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NASA’s Giant Rocket Launch to the Moon: How and When to Watch it live

A technical hiccup kept NASA’s giant moon rocket, the Space Launch System, from getting off the launchpad on Monday. So NASA will try again on Saturday, hopeful that its engineers have resolved the issue. Here’s what you need to know about the second attempt to begin the Artemis I mission.

When is the launch, and how can I watch it?

The launch is scheduled for 2:17 p.m. Eastern time. In the case of unfavorable weather or technical glitches, the liftoff can be pushed back by as much as two hours, to 4:17 p.m.

NASA Television’s online coverage of the Artemis I launch begins at 5:45 a.m., when a commentator will describe the process of filling the rocket’s giant propellant tanks. The agency’s full coverage will begin at 12:15 p.m.

Coverage in Spanish will begin at 1 p.m.

Forecasts show that there is a 60 percent chance of favorable weather at the beginning of the launch window, and the odds improve to 80 percent by the end of the two-hour time slot.

You can subscribe to The Times’s space and astronomy calendar to get a reminder on your personal calendar about the launch and other events.

If Artemis I gets off the ground, coverage will continue for about two hours after liftoff through what is known as the trans-lunar injection engine firing to push the Orion spacecraft out of low-Earth orbit on a trajectory to the moon.

If the launch is postponed again, NASA may also try to lift off on Monday, Sept. 5 or Tuesday, Sept. 6. Current forecasts give a 70 percent chance of favorable weather on Monday.

If the rocket does not get off the ground by Tuesday, NASA will need to roll it back to the Vehicle Assembly Building, which is essentially a giant garage for servicing rockets. A launch attempt after that could be later in September, or in October.

Why didn’t the rocket launch on Monday?

The launch was halted on Monday because a sensor reported that one of the rocket’s four core-stage engines was not sufficiently chilled, part of the preparations needed before ignition.

The temperatures of three of the engines were approaching the target of minus 420 degrees Fahrenheit, while the temperature of the fourth appeared to be about 40 degrees warmer, said John Honeycutt, the program manager overseeing the development of the Space Launch System rocket. If the engine was too warm, it could have shut down during liftoff.

At a news conference on Thursday, mission officials said analysis of other data had convinced them that the temperature sensor was faulty and that the engine actually was sufficiently cold.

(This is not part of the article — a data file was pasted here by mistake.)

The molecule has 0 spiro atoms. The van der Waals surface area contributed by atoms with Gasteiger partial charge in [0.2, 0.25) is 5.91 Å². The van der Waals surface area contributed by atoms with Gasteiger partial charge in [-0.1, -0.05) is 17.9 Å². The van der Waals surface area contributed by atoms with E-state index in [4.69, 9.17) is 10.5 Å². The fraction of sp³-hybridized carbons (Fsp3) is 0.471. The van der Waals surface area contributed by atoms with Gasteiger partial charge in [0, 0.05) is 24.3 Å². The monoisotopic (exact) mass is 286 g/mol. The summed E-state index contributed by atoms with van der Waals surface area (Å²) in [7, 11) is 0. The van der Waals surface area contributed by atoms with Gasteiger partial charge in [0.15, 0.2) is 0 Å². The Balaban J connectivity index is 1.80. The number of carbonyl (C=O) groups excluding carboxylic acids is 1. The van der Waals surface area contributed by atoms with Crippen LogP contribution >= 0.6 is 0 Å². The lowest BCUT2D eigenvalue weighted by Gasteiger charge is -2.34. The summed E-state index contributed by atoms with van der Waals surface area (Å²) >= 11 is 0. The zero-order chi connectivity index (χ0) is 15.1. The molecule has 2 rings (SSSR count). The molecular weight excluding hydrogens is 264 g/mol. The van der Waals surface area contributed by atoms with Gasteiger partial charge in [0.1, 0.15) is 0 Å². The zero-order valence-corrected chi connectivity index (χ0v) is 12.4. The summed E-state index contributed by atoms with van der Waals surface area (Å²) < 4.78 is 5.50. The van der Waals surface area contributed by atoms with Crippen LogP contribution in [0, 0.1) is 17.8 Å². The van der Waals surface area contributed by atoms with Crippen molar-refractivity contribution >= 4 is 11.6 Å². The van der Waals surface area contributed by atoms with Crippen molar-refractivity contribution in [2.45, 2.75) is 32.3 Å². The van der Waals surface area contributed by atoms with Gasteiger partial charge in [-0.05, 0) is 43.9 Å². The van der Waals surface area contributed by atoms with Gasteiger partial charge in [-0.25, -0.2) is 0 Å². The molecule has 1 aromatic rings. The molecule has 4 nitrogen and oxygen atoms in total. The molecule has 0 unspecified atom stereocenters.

What are the Space Launch System and Orion?

For astronauts to get to the moon, they need a big rocket. The Space Launch System is that rocket — the most powerful one since Saturn V took NASA astronauts to the moon in the 1960s and 1970s. The one waiting on the pad to launch on Monday is 322 feet high, and will weigh 5.5 million pounds when filled with propellants.

The rocket, known as S.L.S., has some visual similarities to the retired space shuttles. This is by design: To simplify development of its new moon rocket, NASA reused much of its 1970s space shuttle technology.

The Space Launch system’s cargo on Monday is Orion, a capsule that is designed for trips of multiple weeks beyond low-Earth orbit. It will not have a crew aboard for this flight but can carry up to four astronauts. If this flight is a success, a quartet of astronauts will travel on the next mission, Artemis II.

What happens during the flight?

After liftoff, several events will occur in quick succession.

Just over two minutes after leaving the ground, the two skinny side boosters attached to the gigantic core stage of the Space Launch System will exhaust their solid rocket fuel and drop away, falling into the Atlantic Ocean.

Eight minutes into flight, the four engines of the core stage will shut down. That stage will then drop away, and the rocket’s second stage and the Orion capsule (which will carry astronauts in the future) will then be on their own in space.

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About one and a half hours after launch, the second stage will fire again for about 18 minutes, in what it is called a trans-lunar injection. That is, the second stage will push Orion on a course to the moon. After that engine burn, Orion will separate from the second stage.

On Day 6, Orion will begin its orbit of the moon, moving toward what is known as a distant retrograde orbit.

The exact length of the mission varies depending on the launch date. If Artemis I launches Saturday, Orion will leave the distant retrograde orbit on Day 27, and on Day 33, it will start the return trip to Earth. Splashdown will be on Oct. 11, ending a 38-day mission.

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